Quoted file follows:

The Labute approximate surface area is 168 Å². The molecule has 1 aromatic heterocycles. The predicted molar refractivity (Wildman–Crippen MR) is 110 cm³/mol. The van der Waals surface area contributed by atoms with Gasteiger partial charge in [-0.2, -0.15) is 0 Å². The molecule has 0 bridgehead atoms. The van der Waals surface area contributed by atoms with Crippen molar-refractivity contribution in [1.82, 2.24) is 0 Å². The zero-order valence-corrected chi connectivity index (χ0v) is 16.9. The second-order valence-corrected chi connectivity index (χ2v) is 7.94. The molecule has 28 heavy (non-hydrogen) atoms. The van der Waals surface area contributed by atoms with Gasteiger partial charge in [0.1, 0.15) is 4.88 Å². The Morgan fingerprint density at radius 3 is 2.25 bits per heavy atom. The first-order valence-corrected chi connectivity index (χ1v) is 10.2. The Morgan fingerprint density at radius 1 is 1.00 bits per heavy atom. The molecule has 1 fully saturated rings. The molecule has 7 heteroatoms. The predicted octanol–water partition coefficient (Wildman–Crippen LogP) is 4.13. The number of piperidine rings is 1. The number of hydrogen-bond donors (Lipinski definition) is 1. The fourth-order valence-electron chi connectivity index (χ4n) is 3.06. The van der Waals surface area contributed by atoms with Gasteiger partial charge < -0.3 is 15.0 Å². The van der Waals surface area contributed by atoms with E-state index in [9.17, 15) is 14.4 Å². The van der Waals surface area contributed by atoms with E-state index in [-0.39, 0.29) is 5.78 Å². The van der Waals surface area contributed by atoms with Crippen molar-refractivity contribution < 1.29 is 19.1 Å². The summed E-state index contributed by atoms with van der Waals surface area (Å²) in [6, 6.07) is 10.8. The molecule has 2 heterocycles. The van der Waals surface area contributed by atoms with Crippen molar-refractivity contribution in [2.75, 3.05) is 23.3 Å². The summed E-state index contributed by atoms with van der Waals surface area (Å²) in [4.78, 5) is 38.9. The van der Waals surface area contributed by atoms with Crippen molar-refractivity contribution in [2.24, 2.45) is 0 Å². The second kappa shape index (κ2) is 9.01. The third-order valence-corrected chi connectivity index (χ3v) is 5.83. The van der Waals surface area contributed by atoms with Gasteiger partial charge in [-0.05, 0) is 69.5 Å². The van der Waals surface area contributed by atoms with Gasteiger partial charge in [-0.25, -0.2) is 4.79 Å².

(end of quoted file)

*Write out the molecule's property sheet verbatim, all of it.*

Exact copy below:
The Labute approximate surface area is 168 Å². The molecule has 1 aromatic heterocycles. The predicted molar refractivity (Wildman–Crippen MR) is 110 cm³/mol. The van der Waals surface area contributed by atoms with Gasteiger partial charge in [-0.2, -0.15) is 0 Å². The molecule has 0 bridgehead atoms. The van der Waals surface area contributed by atoms with Crippen molar-refractivity contribution in [1.82, 2.24) is 0 Å². The zero-order valence-corrected chi connectivity index (χ0v) is 16.9. The second-order valence-corrected chi connectivity index (χ2v) is 7.94. The molecule has 28 heavy (non-hydrogen) atoms. The van der Waals surface area contributed by atoms with Gasteiger partial charge in [0.1, 0.15) is 4.88 Å². The Morgan fingerprint density at radius 3 is 2.25 bits per heavy atom. The first-order valence-corrected chi connectivity index (χ1v) is 10.2. The Morgan fingerprint density at radius 1 is 1.00 bits per heavy atom. The molecule has 1 fully saturated rings. The molecule has 7 heteroatoms. The predicted octanol–water partition coefficient (Wildman–Crippen LogP) is 4.13. The number of piperidine rings is 1. The number of hydrogen-bond donors (Lipinski definition) is 1. The fourth-order valence-electron chi connectivity index (χ4n) is 3.06. The van der Waals surface area contributed by atoms with Gasteiger partial charge < -0.3 is 15.0 Å². The van der Waals surface area contributed by atoms with E-state index in [9.17, 15) is 14.4 Å². The van der Waals surface area contributed by atoms with E-state index in [-0.39, 0.29) is 5.78 Å². The van der Waals surface area contributed by atoms with Crippen molar-refractivity contribution < 1.29 is 19.1 Å². The summed E-state index contributed by atoms with van der Waals surface area (Å²) in [6, 6.07) is 10.8. The molecule has 2 heterocycles. The van der Waals surface area contributed by atoms with Crippen molar-refractivity contribution in [2.75, 3.05) is 23.3 Å². The summed E-state index contributed by atoms with van der Waals surface area (Å²) in [4.78, 5) is 38.9. The van der Waals surface area contributed by atoms with Crippen molar-refractivity contribution in [2.24, 2.45) is 0 Å². The second kappa shape index (κ2) is 9.01. The third-order valence-corrected chi connectivity index (χ3v) is 5.83. The van der Waals surface area contributed by atoms with Gasteiger partial charge in [-0.05, 0) is 69.5 Å². The van der Waals surface area contributed by atoms with Gasteiger partial charge in [-0.25, -0.2) is 4.79 Å².